Monday, Google creator Anne Peterson announced the launch of her latest search engine invention: Cuil (pronounced "cool"). Together with husband, Tom Costello and a few other former Google engineers, Peterson has created a search engine to give Google a run for its money.
According to Dan Sullivan, Editor-in-chief of Search Engine Land, the time might be right for someone to really challenge Google, and the best way for Cuil to do this is by capitalizing on key consumer complaints.
So what makes Cuil different and according to Peterson better than Google? There are several key differences. Firstly, Peterson says that she and her team have created an improved search that enables them to search and index a wider breadth of content. In fact, Peterson claims to have over 120 billion pages indexed, and believes that to be three times that of Google's database.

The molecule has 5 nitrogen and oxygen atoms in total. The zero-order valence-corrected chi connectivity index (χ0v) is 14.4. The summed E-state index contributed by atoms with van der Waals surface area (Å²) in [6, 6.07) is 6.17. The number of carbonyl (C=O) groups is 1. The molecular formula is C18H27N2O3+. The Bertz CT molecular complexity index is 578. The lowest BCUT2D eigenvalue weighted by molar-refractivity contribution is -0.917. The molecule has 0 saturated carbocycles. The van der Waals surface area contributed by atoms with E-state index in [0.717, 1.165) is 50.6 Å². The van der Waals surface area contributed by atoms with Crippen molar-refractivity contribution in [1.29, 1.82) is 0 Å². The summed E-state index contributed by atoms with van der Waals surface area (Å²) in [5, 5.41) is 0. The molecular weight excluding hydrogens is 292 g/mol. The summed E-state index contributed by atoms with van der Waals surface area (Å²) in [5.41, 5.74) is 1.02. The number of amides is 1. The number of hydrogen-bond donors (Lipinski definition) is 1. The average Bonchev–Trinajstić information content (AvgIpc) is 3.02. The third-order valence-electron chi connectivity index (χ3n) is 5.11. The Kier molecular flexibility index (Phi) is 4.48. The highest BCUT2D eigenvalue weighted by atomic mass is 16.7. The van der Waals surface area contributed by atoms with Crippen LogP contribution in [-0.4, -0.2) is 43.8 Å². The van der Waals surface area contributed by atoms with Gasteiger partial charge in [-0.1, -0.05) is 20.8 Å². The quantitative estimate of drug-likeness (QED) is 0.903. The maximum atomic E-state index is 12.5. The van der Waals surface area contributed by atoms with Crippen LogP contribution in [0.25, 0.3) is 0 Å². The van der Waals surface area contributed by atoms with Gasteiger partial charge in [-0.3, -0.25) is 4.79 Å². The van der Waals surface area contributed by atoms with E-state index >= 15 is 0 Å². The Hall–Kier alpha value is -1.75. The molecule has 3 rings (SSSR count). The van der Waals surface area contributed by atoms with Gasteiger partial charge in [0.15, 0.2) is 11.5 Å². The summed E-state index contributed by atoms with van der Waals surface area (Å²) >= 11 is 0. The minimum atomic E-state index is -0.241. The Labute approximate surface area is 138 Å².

Another key difference is Cuil's content drilldown method to determine the quality of a site or page, as opposed to ranking pages based on quality content and quality links to a page. Lastly, Cuil displays results in a magazine format with site snap-shots instead of stacking the results on top of each other.
Even with Peterson's promise that Cuil will not to retain information about its users - which is what Peterson considers a bankable lure away from other search engines - Cuil still has the challenge of going against the Google brand; a much larger challenge than just getting a piece of the search engine pie.
For a large segment of the Internet population, Google = Internet Search, just as Kleenex is often equal to facial tissue and Xerox = copy. This is the kind of market dominance and brand recognition any Google competitor is up against.